Direct physical measurements of the unbinding force, using single-molecule force spectroscopy, confirmed the molecular dynamics predictions but indicated a relatively modest unbinding force that might be exceeded by loud noise. Modeling suggests that the arrangement of parallel dimers in the tip link considerably increases unbinding force and allows tip links to remain intact for many days.
Identification of New Proteins Important for Hair Cell Function
To identify new proteins of the mechanotransduction apparatus, we used RNA sequencing to determine the pattern of expression of all genes during development in hair cells. From an engineered mouse expressing green fluorescent protein in hair cells, we used fluorescence-activated cell sorting to isolate pure fractions of hair cells and surrounding cells at ages before and during acquisition of mechanosensitivity and sequenced their mRNA. In similar experiments, we identified mRNAs specifically undergoing translation. Selecting a few hundred genes expressed in hair cells but not surrounding cells, with expression increasing during differentiation, revealed many proteins known to be involved in hair cell function and known to be mutated in human inherited deafness. Additional proteins of this group may be similarly involved in hearing and deafness. We explored the function of several and found new proteins involved in the structure and function of the hair bundle and implicated in inherited deafness. A public database we created to serve as a general resource for the field, presenting these data and others, has been visited more than 400,000 times.
Turnover of Hair Cell Proteins
Hair cells in humans do not divide and are thought to exist for the life of the individual. At the same time, each cell must have a mechanism to degrade and replace its proteins, even as it maintains the shape of its hair bundle and the function of its mechanosensory apparatus. In collaboration with Claude Lechene (Harvard Medical School), we used a new method, multi-isotope imaging mass spectroscopy (MIMS), to study the synthesis and turnover of proteins in hair cells. MIMS forms an image representing the proportion of newly synthesized protein at each location in a sample, with resolution approaching that of electron microscopy.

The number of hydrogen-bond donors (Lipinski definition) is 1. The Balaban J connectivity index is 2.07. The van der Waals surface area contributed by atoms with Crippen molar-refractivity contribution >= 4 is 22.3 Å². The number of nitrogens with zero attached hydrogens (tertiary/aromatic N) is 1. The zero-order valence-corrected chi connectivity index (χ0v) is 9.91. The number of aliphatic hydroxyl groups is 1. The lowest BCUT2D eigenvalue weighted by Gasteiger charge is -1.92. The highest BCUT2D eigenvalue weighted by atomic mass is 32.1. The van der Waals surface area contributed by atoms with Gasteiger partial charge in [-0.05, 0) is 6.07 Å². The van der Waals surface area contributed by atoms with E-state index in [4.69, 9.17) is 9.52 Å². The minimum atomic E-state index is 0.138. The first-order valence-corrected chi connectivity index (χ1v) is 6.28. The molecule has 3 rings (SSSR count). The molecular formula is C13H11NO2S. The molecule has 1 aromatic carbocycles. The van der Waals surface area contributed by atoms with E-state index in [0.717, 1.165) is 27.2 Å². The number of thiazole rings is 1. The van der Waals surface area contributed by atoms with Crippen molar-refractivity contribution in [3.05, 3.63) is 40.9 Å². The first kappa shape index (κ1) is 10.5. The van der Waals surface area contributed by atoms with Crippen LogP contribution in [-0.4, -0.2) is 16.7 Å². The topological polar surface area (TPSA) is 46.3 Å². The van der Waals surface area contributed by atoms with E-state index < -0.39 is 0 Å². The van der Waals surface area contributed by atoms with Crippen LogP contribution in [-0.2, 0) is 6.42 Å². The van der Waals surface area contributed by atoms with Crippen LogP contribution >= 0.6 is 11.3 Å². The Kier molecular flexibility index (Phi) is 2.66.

We found that the stereocilia protein of adult frogs and mice is remarkably stable. In contrast to hair cell bodies, which show 40–60 percent turnover in one month, stereocilia show less than 20 percent turnover over a period of five months. A striking exception is the top half micron of each stereocilium, which displays rapid turnover. These results, and additional experiments using independent methods, are at odds with an accepted model suggesting that all the actin of a stereocilium is repolymerized in 2–3 days. Thus, the hair cell may build its stereocilia to proper tolerances and then leave them alone, except for a dynamic compartment that contains the mechanotransduction apparatus.
Some of these studies are supported by the National Institute on Deafness and Other Communication Disorders.
As of February 23, 2015